Say you have to fit a polynomial to data that is generated by another polynomial, for example. What is the process of determining what degree polynomial to use to fit that data?

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#### Best Answer

I propose this be done via cross validation. In short, the data is split into K "folds". Each of the K-folds take turns acting as the test set, while the remaining K-1 are used to train a model. The model is used to predict the test set and error is recorded. The cross validated error is the average error on the K test sets. This process is repeated for each model you want to evaluate. The model with the best cv error is selected.

Each of your polynomial degrees is a separate model. Here is some code to run an example:

`import numpy as np import matplotlib.pyplot as plt from sklearn.preprocessing import PolynomialFeatures, StandardScaler from sklearn.linear_model import LinearRegression from sklearn.model_selection import GridSearchCV from sklearn.pipeline import make_pipeline def make_poly_features(x,degree): X = np.zeros(shape = (x.size, degree+1)) X[:,0] = 1 for i in range(degree): X[:,i+1] = np.power(x,i+1) betas = np.random.normal(0, 2, size = X.shape[1]) y = X@betas + np.random.normal(0, 4, size = x.size) return y, betas degree = np.random.randint(low = 2, high = 6) x = np.random.normal(size = 100) y, coef = make_poly_features(x,degree) plt.scatter(x,y) model = make_pipeline(StandardScaler(), PolynomialFeatures(), LinearRegression()) parms = {'polynomialfeatures__degree': np.arange(2, 6)} gscv = GridSearchCV(model, parms, cv = 10, scoring='neg_mean_squared_error') gscv.fit(x.reshape(-1,1),y) space = np.linspace(-3,3,101).reshape(-1,1) est_deg= gscv.best_params_['polynomialfeatures__degree'] plt.plot(space, gscv.predict(space), color = 'red') plt.title(f'True Degree: {degree} Estimated Degree:{est_deg}') `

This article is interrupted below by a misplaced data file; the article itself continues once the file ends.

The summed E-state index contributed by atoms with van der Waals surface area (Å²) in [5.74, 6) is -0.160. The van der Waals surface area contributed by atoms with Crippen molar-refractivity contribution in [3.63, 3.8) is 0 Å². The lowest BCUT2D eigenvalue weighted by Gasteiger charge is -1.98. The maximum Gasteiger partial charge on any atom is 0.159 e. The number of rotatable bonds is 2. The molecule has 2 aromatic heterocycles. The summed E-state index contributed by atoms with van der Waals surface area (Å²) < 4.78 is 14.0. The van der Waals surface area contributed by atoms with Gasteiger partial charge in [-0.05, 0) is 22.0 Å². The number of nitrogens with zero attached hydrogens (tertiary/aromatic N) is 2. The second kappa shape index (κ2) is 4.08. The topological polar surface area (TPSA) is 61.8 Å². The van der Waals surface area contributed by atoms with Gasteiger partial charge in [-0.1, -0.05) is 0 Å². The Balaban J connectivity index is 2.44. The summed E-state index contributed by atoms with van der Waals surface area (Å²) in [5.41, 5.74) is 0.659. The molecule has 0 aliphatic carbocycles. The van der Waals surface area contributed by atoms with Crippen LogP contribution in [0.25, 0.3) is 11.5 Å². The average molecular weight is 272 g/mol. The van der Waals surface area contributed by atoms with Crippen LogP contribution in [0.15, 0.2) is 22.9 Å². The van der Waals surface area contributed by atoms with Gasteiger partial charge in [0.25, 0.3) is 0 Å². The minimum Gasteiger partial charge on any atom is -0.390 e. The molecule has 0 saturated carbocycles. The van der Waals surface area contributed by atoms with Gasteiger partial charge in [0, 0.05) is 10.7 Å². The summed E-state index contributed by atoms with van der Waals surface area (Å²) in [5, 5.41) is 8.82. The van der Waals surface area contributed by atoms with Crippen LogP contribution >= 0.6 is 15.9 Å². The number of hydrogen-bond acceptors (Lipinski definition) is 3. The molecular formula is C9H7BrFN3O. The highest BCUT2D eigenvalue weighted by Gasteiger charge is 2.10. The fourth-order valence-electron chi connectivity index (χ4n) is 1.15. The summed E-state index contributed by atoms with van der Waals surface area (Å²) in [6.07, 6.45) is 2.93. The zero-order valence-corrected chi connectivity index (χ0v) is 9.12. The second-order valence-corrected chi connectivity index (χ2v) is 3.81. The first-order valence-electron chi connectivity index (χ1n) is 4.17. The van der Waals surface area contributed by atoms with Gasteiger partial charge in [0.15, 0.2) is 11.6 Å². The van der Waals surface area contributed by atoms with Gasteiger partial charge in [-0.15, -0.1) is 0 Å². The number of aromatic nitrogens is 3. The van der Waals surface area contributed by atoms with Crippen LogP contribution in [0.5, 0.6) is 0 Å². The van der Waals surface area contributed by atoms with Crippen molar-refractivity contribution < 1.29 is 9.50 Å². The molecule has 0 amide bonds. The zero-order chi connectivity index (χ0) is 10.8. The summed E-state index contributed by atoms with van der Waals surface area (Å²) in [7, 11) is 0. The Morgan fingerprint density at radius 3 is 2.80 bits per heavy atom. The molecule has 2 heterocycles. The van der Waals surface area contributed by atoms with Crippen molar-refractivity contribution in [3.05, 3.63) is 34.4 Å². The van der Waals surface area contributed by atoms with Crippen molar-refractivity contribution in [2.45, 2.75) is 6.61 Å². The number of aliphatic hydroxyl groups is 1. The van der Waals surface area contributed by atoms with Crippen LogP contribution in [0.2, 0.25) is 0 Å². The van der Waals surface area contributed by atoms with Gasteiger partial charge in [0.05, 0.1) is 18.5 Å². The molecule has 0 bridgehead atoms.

I randomly generate a polynomial degree and then generate data from a polynomial of that degree. I then use some canned functions to perform the estimation. If you need background on any of these processes, I suggest you read *Introduction to statistical learning*, particularly chapter 5. The sklearn documentation is also quite useful and has some background theory.

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